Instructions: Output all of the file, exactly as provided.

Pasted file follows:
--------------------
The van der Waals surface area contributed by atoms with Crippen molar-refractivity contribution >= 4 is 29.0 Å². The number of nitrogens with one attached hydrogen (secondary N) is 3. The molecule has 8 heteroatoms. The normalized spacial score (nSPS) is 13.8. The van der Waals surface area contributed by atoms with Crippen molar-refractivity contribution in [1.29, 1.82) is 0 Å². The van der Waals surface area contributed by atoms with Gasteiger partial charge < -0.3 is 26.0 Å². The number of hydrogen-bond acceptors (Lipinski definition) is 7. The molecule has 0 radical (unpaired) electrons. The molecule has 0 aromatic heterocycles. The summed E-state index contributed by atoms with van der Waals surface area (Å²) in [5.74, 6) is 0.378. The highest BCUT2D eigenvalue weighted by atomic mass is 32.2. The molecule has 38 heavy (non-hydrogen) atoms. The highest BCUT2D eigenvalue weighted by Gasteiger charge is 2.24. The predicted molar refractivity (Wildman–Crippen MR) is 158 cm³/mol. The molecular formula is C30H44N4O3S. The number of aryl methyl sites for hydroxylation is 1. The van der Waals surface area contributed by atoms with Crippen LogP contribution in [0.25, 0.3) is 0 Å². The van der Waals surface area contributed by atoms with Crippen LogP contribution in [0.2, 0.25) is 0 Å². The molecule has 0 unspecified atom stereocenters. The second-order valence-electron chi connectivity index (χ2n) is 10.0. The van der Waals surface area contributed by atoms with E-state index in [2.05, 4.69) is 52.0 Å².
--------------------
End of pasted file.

The van der Waals surface area contributed by atoms with Crippen molar-refractivity contribution >= 4 is 29.0 Å². The number of nitrogens with one attached hydrogen (secondary N) is 3. The molecule has 8 heteroatoms. The normalized spacial score (nSPS) is 13.8. The van der Waals surface area contributed by atoms with Crippen molar-refractivity contribution in [1.29, 1.82) is 0 Å². The van der Waals surface area contributed by atoms with Gasteiger partial charge < -0.3 is 26.0 Å². The number of hydrogen-bond acceptors (Lipinski definition) is 7. The molecule has 0 radical (unpaired) electrons. The molecule has 0 aromatic heterocycles. The summed E-state index contributed by atoms with van der Waals surface area (Å²) in [5.74, 6) is 0.378. The highest BCUT2D eigenvalue weighted by atomic mass is 32.2. The molecule has 38 heavy (non-hydrogen) atoms. The highest BCUT2D eigenvalue weighted by Gasteiger charge is 2.24. The predicted molar refractivity (Wildman–Crippen MR) is 158 cm³/mol. The molecular formula is C30H44N4O3S. The number of aryl methyl sites for hydroxylation is 1. The van der Waals surface area contributed by atoms with Crippen LogP contribution in [0.25, 0.3) is 0 Å². The van der Waals surface area contributed by atoms with Crippen LogP contribution in [0.2, 0.25) is 0 Å². The molecule has 0 unspecified atom stereocenters. The second-order valence-electron chi connectivity index (χ2n) is 10.0. The van der Waals surface area contributed by atoms with E-state index in [2.05, 4.69) is 52.0 Å².